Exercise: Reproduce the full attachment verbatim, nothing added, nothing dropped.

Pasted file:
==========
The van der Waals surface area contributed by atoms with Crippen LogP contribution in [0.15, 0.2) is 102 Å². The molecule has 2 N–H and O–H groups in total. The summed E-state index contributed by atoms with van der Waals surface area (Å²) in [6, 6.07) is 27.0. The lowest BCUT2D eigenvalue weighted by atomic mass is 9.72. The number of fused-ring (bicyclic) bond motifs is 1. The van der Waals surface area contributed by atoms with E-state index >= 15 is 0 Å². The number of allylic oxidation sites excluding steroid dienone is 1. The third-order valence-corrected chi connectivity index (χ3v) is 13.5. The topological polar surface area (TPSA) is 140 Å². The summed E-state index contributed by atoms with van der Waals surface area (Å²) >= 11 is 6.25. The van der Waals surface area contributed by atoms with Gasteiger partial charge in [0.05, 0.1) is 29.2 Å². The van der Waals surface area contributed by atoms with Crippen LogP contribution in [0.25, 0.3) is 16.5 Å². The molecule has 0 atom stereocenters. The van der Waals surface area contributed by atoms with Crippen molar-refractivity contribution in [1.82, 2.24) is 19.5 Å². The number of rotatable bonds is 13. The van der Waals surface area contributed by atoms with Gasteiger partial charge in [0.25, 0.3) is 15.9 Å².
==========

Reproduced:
The van der Waals surface area contributed by atoms with Crippen LogP contribution in [0.15, 0.2) is 102 Å². The molecule has 2 N–H and O–H groups in total. The summed E-state index contributed by atoms with van der Waals surface area (Å²) in [6, 6.07) is 27.0. The lowest BCUT2D eigenvalue weighted by atomic mass is 9.72. The number of fused-ring (bicyclic) bond motifs is 1. The van der Waals surface area contributed by atoms with E-state index >= 15 is 0 Å². The number of allylic oxidation sites excluding steroid dienone is 1. The third-order valence-corrected chi connectivity index (χ3v) is 13.5. The topological polar surface area (TPSA) is 140 Å². The summed E-state index contributed by atoms with van der Waals surface area (Å²) >= 11 is 6.25. The van der Waals surface area contributed by atoms with Gasteiger partial charge in [0.05, 0.1) is 29.2 Å². The van der Waals surface area contributed by atoms with Crippen LogP contribution in [0.25, 0.3) is 16.5 Å². The molecule has 0 atom stereocenters. The van der Waals surface area contributed by atoms with Crippen molar-refractivity contribution in [1.82, 2.24) is 19.5 Å². The number of rotatable bonds is 13. The van der Waals surface area contributed by atoms with Gasteiger partial charge in [0.25, 0.3) is 15.9 Å².